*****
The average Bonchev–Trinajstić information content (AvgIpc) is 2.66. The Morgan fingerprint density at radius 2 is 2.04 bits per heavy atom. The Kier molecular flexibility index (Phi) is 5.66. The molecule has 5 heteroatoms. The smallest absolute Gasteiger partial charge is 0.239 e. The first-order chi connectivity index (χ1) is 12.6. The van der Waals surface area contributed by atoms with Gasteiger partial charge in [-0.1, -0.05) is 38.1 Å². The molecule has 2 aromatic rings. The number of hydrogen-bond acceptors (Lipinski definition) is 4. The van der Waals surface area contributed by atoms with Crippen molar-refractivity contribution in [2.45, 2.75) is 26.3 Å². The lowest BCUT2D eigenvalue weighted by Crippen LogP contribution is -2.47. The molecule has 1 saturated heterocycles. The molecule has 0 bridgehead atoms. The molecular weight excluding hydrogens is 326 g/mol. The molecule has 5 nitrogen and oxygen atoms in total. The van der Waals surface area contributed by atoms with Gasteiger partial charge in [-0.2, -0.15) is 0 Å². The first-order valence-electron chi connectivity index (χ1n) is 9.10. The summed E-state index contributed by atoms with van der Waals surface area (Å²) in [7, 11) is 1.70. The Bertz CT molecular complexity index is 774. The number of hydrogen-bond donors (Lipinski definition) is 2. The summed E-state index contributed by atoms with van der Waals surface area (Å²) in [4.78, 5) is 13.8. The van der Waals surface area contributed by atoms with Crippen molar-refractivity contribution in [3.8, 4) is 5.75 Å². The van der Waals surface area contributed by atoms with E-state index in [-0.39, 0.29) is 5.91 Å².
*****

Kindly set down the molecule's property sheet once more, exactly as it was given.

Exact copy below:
The average Bonchev–Trinajstić information content (AvgIpc) is 2.66. The Morgan fingerprint density at radius 2 is 2.04 bits per heavy atom. The Kier molecular flexibility index (Phi) is 5.66. The molecule has 5 heteroatoms. The smallest absolute Gasteiger partial charge is 0.239 e. The first-order chi connectivity index (χ1) is 12.6. The van der Waals surface area contributed by atoms with Gasteiger partial charge in [-0.1, -0.05) is 38.1 Å². The molecule has 2 aromatic rings. The number of hydrogen-bond acceptors (Lipinski definition) is 4. The van der Waals surface area contributed by atoms with Crippen molar-refractivity contribution in [2.45, 2.75) is 26.3 Å². The lowest BCUT2D eigenvalue weighted by Crippen LogP contribution is -2.47. The molecule has 1 saturated heterocycles. The molecule has 0 bridgehead atoms. The molecular weight excluding hydrogens is 326 g/mol. The molecule has 5 nitrogen and oxygen atoms in total. The van der Waals surface area contributed by atoms with Gasteiger partial charge in [-0.2, -0.15) is 0 Å². The first-order valence-electron chi connectivity index (χ1n) is 9.10. The summed E-state index contributed by atoms with van der Waals surface area (Å²) in [7, 11) is 1.70. The Bertz CT molecular complexity index is 774. The number of hydrogen-bond donors (Lipinski definition) is 2. The summed E-state index contributed by atoms with van der Waals surface area (Å²) in [4.78, 5) is 13.8. The van der Waals surface area contributed by atoms with Crippen molar-refractivity contribution in [3.8, 4) is 5.75 Å². The van der Waals surface area contributed by atoms with E-state index in [-0.39, 0.29) is 5.91 Å².